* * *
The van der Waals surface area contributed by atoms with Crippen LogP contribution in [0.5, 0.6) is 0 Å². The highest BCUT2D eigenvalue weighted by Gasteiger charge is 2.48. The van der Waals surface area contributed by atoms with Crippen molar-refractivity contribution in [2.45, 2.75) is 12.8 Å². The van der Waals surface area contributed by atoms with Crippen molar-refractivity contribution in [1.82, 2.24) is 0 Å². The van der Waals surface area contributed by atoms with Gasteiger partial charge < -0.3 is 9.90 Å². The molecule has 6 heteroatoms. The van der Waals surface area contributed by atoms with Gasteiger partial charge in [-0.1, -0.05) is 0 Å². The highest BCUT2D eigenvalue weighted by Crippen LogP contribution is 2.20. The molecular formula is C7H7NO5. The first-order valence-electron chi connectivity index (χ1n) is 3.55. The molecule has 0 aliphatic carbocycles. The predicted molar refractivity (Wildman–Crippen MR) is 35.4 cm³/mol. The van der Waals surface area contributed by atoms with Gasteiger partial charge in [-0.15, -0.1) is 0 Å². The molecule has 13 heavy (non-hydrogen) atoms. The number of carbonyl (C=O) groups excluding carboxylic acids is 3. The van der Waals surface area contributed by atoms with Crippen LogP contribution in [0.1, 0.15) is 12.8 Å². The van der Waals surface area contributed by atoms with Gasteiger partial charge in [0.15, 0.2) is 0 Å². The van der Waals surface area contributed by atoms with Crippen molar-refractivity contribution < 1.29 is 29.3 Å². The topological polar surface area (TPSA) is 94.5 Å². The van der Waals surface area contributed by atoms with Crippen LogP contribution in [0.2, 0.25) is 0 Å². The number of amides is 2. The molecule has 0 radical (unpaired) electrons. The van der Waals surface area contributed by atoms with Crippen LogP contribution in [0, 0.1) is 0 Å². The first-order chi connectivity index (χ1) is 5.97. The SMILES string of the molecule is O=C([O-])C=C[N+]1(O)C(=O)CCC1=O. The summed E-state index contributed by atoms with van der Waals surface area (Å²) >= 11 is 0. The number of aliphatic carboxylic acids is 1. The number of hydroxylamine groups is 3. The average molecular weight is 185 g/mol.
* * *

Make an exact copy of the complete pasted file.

The van der Waals surface area contributed by atoms with Crippen LogP contribution in [0.5, 0.6) is 0 Å². The highest BCUT2D eigenvalue weighted by Gasteiger charge is 2.48. The van der Waals surface area contributed by atoms with Crippen molar-refractivity contribution in [2.45, 2.75) is 12.8 Å². The van der Waals surface area contributed by atoms with Crippen molar-refractivity contribution in [1.82, 2.24) is 0 Å². The van der Waals surface area contributed by atoms with Gasteiger partial charge < -0.3 is 9.90 Å². The molecule has 6 heteroatoms. The van der Waals surface area contributed by atoms with Gasteiger partial charge in [-0.1, -0.05) is 0 Å². The highest BCUT2D eigenvalue weighted by Crippen LogP contribution is 2.20. The molecular formula is C7H7NO5. The first-order valence-electron chi connectivity index (χ1n) is 3.55. The molecule has 0 aliphatic carbocycles. The predicted molar refractivity (Wildman–Crippen MR) is 35.4 cm³/mol. The van der Waals surface area contributed by atoms with Gasteiger partial charge in [-0.15, -0.1) is 0 Å². The molecule has 13 heavy (non-hydrogen) atoms. The number of carbonyl (C=O) groups excluding carboxylic acids is 3. The van der Waals surface area contributed by atoms with Crippen LogP contribution in [0.1, 0.15) is 12.8 Å². The van der Waals surface area contributed by atoms with Gasteiger partial charge in [0.15, 0.2) is 0 Å². The van der Waals surface area contributed by atoms with Crippen molar-refractivity contribution < 1.29 is 29.3 Å². The topological polar surface area (TPSA) is 94.5 Å². The van der Waals surface area contributed by atoms with Crippen LogP contribution in [0.2, 0.25) is 0 Å². The number of amides is 2. The molecule has 0 radical (unpaired) electrons. The van der Waals surface area contributed by atoms with Crippen LogP contribution in [0, 0.1) is 0 Å². The first-order chi connectivity index (χ1) is 5.97. The SMILES string of the molecule is O=C([O-])C=C[N+]1(O)C(=O)CCC1=O. The summed E-state index contributed by atoms with van der Waals surface area (Å²) >= 11 is 0. The number of aliphatic carboxylic acids is 1. The number of hydroxylamine groups is 3. The average molecular weight is 185 g/mol.